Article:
: Microbial keratitis (MK) frequently leads to sight-loss, especially when the infection is severe and/or appropriate treatment is delayed. The primary health system as an entry point plays a central role in facilitating and directing patient access to appropriate care. The purpose of this study was to describe the capacity of primary health centres in Uganda in managing MK. : We carried out a rigorous assessment of primary health centres and mid-cadre training schools in South Western Uganda. Through interviews, checklists and a picture quiz, we assessed capacity and knowledge of MK management. In addition, we interviewed the heads of all the mid-cadre training schools to determine the level of eye health training provided in their curricula. : In total, 163 health facilities and 16 training schools were enrolled. Of the health facilities, only 6% had an Ophthalmic Clinical Officer. Only 12% of the health workers could make a diagnosis of MK based on the clinical signs in the picture quiz. Although 35% of the facilities had a microscope, none reported doing corneal scraping. None of the facilities had a stock of the recommended first line treatment options for MK (ciprofloxacin and natamycin eye drops). Among the training schools, 15/16 had an eye health component in the curriculum. However, the majority (56%) of tutors had no formal expertise in eye health. In 14/16 schools, students spent an average of two weeks in an eye unit. : Knowledge among health workers and capacity of health facilities in diagnosis and management of MK was low. Training for eye health within mid-cadre training schools was inadequate. More is needed to close these gaps in training and capacity.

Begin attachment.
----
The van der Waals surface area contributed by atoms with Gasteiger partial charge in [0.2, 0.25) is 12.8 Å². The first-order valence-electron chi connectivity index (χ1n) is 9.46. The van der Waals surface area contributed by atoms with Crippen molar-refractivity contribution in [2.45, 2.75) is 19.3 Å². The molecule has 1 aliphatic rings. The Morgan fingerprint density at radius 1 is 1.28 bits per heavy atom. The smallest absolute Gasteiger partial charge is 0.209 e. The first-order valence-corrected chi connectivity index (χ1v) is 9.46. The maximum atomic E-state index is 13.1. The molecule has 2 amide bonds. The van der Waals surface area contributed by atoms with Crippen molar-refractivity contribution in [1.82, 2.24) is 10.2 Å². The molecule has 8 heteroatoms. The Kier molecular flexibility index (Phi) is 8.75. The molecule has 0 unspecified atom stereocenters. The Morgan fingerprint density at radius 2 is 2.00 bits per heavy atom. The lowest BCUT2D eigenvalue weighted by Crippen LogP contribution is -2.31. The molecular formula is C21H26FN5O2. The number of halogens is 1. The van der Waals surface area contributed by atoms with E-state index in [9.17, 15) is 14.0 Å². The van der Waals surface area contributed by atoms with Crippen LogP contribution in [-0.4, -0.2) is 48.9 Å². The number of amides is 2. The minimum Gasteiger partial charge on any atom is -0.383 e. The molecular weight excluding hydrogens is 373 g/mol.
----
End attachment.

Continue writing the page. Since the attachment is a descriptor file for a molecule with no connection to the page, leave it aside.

Copyright: © 2019 Arunga S et al.